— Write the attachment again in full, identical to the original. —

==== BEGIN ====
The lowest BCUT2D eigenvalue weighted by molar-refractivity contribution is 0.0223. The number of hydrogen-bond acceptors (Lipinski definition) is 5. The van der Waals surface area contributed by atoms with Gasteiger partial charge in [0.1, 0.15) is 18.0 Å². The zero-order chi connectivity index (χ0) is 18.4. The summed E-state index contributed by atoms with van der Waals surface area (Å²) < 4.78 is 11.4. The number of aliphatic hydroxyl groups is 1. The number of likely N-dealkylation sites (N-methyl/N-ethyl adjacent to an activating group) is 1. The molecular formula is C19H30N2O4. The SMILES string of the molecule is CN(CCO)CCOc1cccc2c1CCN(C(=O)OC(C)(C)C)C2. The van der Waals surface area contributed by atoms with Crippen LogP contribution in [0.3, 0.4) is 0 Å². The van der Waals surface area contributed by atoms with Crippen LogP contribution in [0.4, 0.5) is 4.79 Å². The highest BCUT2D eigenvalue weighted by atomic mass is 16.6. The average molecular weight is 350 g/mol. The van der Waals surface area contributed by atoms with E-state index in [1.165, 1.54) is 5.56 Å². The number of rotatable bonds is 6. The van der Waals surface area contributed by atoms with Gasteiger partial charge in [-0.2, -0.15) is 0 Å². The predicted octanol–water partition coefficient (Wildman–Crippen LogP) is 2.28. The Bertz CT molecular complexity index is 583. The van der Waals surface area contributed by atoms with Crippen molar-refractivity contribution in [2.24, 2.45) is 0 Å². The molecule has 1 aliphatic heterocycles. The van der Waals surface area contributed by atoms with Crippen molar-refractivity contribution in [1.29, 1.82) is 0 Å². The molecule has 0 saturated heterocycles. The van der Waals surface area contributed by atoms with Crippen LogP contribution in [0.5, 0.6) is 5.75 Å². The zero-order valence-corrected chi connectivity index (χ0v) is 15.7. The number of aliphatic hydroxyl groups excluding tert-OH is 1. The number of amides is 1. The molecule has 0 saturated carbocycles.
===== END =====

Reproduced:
The lowest BCUT2D eigenvalue weighted by molar-refractivity contribution is 0.0223. The number of hydrogen-bond acceptors (Lipinski definition) is 5. The van der Waals surface area contributed by atoms with Gasteiger partial charge in [0.1, 0.15) is 18.0 Å². The zero-order chi connectivity index (χ0) is 18.4. The summed E-state index contributed by atoms with van der Waals surface area (Å²) < 4.78 is 11.4. The number of aliphatic hydroxyl groups is 1. The number of likely N-dealkylation sites (N-methyl/N-ethyl adjacent to an activating group) is 1. The molecular formula is C19H30N2O4. The SMILES string of the molecule is CN(CCO)CCOc1cccc2c1CCN(C(=O)OC(C)(C)C)C2. The van der Waals surface area contributed by atoms with Crippen LogP contribution in [0.3, 0.4) is 0 Å². The van der Waals surface area contributed by atoms with Crippen LogP contribution in [0.4, 0.5) is 4.79 Å². The highest BCUT2D eigenvalue weighted by atomic mass is 16.6. The average molecular weight is 350 g/mol. The van der Waals surface area contributed by atoms with E-state index in [1.165, 1.54) is 5.56 Å². The number of rotatable bonds is 6. The van der Waals surface area contributed by atoms with Gasteiger partial charge in [-0.2, -0.15) is 0 Å². The predicted octanol–water partition coefficient (Wildman–Crippen LogP) is 2.28. The Bertz CT molecular complexity index is 583. The van der Waals surface area contributed by atoms with Crippen molar-refractivity contribution in [2.24, 2.45) is 0 Å². The molecule has 1 aliphatic heterocycles. The van der Waals surface area contributed by atoms with Crippen molar-refractivity contribution in [1.29, 1.82) is 0 Å². The molecule has 0 saturated heterocycles. The van der Waals surface area contributed by atoms with Crippen LogP contribution in [0.5, 0.6) is 5.75 Å². The zero-order valence-corrected chi connectivity index (χ0v) is 15.7. The number of aliphatic hydroxyl groups excluding tert-OH is 1. The number of amides is 1. The molecule has 0 saturated carbocycles.